Last night, Prime Minister Theresa May had possibly her most successful evening in the House of Commons in well over a year. After months of discussions around exactly what kind of Brexit Parliament could support, a way out of the impasse may have been found.
After seeing off amendments to her Withdrawal Agreement by Yvette Cooper and Dominic Grieve that could have frustrated her Brexit Deal, Mrs May received a lifeline in the form of another amendment proposed by backbench Conservative MP, Sir Graham Brady.
The proposal would remove the highly controversial Irish backstop from the current Withdrawal Agreement, whilst exploring vague “alternative arrangements” to avoid a hard border between Northern Ireland and Ireland. The Brady amendment passed by 317 votes to 301 on Tuesday evening - giving the Prime Minister the mandate to return to Brussels for renegotiation, that she was lacking just a fortnight ago.
In what must come as a relief for Mrs May, it appears that the Conservative Party and the DUP have finally found something to rally around to avoid a no-deal Brexit. If she is able to return from Brussels with legally binding changes to the backstop, as set out in the Brady amendment, it looks increasingly likely that her deal can get through Parliament.
But the immediate response from the European Union has been hostile. Following last night’s vote, Donald Tusk, President of the European Council, reiterated that “the backstop is part of the Withdrawal Agreement, and the Withdrawal Agreement is not open for re-negotiation.” Despite this, the EU have shifted their position in the past, and many Conservative MPs are convinced that the growing threat of no-deal will force their hand once again. But the EU are likely to want concessions for changing their position on the backstop.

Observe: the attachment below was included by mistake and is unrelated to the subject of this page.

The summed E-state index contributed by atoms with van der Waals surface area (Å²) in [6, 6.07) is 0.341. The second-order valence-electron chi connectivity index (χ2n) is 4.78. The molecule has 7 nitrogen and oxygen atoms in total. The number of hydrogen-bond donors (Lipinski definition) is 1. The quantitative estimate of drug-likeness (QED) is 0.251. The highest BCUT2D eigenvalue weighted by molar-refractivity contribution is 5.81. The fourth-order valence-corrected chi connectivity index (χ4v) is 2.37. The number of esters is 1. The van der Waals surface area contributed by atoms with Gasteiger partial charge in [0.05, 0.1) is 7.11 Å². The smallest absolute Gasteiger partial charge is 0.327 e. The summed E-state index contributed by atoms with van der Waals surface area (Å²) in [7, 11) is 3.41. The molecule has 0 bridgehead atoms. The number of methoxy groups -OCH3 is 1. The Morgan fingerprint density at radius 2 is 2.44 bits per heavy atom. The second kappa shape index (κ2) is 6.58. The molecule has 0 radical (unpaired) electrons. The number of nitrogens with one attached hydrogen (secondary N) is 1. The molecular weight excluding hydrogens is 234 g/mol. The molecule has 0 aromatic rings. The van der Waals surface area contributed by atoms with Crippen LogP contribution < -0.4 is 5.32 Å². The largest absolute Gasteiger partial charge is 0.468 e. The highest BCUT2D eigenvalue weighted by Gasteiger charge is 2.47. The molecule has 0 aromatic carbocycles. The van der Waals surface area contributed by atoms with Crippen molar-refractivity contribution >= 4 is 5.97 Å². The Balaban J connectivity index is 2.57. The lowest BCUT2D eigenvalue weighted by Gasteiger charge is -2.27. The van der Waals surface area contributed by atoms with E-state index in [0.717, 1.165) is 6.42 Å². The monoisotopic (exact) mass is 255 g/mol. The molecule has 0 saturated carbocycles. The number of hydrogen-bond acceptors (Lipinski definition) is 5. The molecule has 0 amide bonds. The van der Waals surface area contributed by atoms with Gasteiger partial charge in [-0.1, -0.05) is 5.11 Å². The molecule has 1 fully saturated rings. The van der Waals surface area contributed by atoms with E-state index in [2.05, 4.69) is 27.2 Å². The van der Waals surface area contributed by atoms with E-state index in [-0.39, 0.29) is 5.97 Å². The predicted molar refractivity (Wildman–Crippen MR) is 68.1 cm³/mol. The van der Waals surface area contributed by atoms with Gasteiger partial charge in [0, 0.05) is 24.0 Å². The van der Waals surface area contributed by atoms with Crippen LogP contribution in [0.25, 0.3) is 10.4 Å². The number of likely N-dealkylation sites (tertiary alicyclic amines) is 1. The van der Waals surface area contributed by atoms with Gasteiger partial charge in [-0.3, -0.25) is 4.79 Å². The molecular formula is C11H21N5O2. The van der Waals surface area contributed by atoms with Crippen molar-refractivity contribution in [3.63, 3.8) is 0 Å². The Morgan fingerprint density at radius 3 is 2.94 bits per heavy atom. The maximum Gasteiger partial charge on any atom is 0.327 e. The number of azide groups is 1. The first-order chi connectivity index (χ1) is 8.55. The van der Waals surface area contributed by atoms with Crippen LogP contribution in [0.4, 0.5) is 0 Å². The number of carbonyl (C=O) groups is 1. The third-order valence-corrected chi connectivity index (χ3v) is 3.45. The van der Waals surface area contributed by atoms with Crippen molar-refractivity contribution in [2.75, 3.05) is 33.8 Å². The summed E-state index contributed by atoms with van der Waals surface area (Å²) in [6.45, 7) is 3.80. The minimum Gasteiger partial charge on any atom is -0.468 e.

In the past they have suggested that the Withdrawal Agreement (and its backstop arrangement) could be improved if the Prime Minister shifted her so-called ‘red lines’ - the demands that the government will not negotiate over. For example, if the government abandoned its red line on immigration, and contemplated a closer relationship with the Customs Union and Single Market, the backstop could become unnecessary.
But May cannot concede that red line - any move in this direction would undoubtedly result in a withdrawal of support from dozens of her own Eurosceptic MPs in the House of Commons. So it seems she might have escaped one quagmire only to fall headlong into another.
An alternative proposal - the so-called ‘Malthouse Compromise’ - is gathering support across the Tory back benches. Named after housing minister, Kit Malthouse, the compromise has earned the backing of leavers as well as some remain supporting MPs, like Nicky Morgan.
Morgan, the former Education Secretary, said in a statement that the plan “provides for exit from the EU on time with a new backstop, which would be acceptable indefinitely, but which incentivises us all to reach a new future relationship. It ensures there is no need for a hard border with Ireland.”
In the event that no new arrangement on the backstop could be reached, the Malthouse Compromise suggests that the UK would resort to a managed no-deal. The PM would have to ask the EU to honour the previously-agreed transition period until 2021, which would allow time for both sides to prepare and the UK to exit on World Trade Organisation terms.
Whilst there is seemingly a majority for the Prime Minister’s agreement (minus the backstop), the situation still rests on a knife edge. The result may come down to which side blinks first - and any significant concession in May’s negotiating position will likely force Parliament in a stalemate once again. In the meantime, expect an array of speculative possibilities to be thrown about by various MPs from across the House of Commons.
The Withdrawal Agreement is set to return for a second ‘meaningful vote’ on February 13th. If Theresa May can gain changes on the backstop, then we may be well on our way to exiting the EU with a deal on March 29th. If not, then we find ourselves no further forward than in December last year - with only 44 days left until we leave.
A Backbench Report by James Plumb.